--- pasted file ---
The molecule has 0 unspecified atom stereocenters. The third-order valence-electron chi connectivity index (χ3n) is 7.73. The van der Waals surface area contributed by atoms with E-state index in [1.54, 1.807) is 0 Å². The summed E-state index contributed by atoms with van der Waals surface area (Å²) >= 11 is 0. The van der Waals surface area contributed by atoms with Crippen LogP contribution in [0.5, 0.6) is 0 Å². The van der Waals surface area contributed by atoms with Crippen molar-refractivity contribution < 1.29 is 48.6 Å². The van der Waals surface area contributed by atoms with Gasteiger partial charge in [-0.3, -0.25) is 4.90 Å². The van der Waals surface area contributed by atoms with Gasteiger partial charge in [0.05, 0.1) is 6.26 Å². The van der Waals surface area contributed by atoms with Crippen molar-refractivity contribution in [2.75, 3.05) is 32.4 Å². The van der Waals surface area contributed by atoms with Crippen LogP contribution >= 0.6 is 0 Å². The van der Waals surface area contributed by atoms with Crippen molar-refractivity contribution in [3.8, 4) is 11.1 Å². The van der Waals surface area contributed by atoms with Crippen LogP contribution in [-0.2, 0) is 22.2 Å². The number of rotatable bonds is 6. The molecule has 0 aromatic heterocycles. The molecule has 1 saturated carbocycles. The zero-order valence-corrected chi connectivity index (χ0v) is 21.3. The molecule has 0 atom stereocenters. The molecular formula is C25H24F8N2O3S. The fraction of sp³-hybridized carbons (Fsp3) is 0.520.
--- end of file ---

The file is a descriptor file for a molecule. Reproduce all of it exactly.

The molecule has 0 unspecified atom stereocenters. The third-order valence-electron chi connectivity index (χ3n) is 7.73. The van der Waals surface area contributed by atoms with E-state index in [1.54, 1.807) is 0 Å². The summed E-state index contributed by atoms with van der Waals surface area (Å²) >= 11 is 0. The van der Waals surface area contributed by atoms with Crippen LogP contribution in [0.5, 0.6) is 0 Å². The van der Waals surface area contributed by atoms with Crippen molar-refractivity contribution < 1.29 is 48.6 Å². The van der Waals surface area contributed by atoms with Gasteiger partial charge in [-0.3, -0.25) is 4.90 Å². The van der Waals surface area contributed by atoms with Gasteiger partial charge in [0.05, 0.1) is 6.26 Å². The van der Waals surface area contributed by atoms with Crippen molar-refractivity contribution in [2.75, 3.05) is 32.4 Å². The van der Waals surface area contributed by atoms with Crippen LogP contribution >= 0.6 is 0 Å². The van der Waals surface area contributed by atoms with Crippen molar-refractivity contribution in [3.8, 4) is 11.1 Å². The van der Waals surface area contributed by atoms with Crippen LogP contribution in [-0.2, 0) is 22.2 Å². The number of rotatable bonds is 6. The molecule has 0 aromatic heterocycles. The molecule has 1 saturated carbocycles. The zero-order valence-corrected chi connectivity index (χ0v) is 21.3. The molecule has 0 atom stereocenters. The molecular formula is C25H24F8N2O3S. The fraction of sp³-hybridized carbons (Fsp3) is 0.520.